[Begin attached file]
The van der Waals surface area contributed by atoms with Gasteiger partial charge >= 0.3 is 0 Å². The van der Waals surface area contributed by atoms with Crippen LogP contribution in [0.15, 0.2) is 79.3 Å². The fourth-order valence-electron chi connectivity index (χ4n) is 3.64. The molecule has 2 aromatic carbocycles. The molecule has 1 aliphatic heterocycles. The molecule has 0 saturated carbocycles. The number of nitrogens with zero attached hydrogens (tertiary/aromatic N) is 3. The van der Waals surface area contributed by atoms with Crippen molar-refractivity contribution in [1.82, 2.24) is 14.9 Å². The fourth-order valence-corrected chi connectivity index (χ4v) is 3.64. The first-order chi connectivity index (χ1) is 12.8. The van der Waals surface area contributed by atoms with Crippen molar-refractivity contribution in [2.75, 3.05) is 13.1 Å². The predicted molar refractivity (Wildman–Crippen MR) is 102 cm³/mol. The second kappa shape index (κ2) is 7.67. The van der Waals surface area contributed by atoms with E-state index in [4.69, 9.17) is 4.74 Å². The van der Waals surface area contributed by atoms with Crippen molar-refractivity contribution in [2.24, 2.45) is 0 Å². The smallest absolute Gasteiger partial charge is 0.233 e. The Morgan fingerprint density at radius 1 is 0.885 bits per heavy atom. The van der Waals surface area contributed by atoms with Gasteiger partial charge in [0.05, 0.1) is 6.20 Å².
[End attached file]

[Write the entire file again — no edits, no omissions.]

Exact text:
The van der Waals surface area contributed by atoms with Gasteiger partial charge >= 0.3 is 0 Å². The van der Waals surface area contributed by atoms with Crippen LogP contribution in [0.15, 0.2) is 79.3 Å². The fourth-order valence-electron chi connectivity index (χ4n) is 3.64. The molecule has 2 aromatic carbocycles. The molecule has 1 aliphatic heterocycles. The molecule has 0 saturated carbocycles. The number of nitrogens with zero attached hydrogens (tertiary/aromatic N) is 3. The van der Waals surface area contributed by atoms with Crippen molar-refractivity contribution in [1.82, 2.24) is 14.9 Å². The fourth-order valence-corrected chi connectivity index (χ4v) is 3.64. The first-order chi connectivity index (χ1) is 12.8. The van der Waals surface area contributed by atoms with Crippen molar-refractivity contribution in [2.75, 3.05) is 13.1 Å². The predicted molar refractivity (Wildman–Crippen MR) is 102 cm³/mol. The second kappa shape index (κ2) is 7.67. The van der Waals surface area contributed by atoms with E-state index in [4.69, 9.17) is 4.74 Å². The van der Waals surface area contributed by atoms with Crippen molar-refractivity contribution in [2.24, 2.45) is 0 Å². The smallest absolute Gasteiger partial charge is 0.233 e. The Morgan fingerprint density at radius 1 is 0.885 bits per heavy atom. The van der Waals surface area contributed by atoms with Gasteiger partial charge in [0.05, 0.1) is 6.20 Å².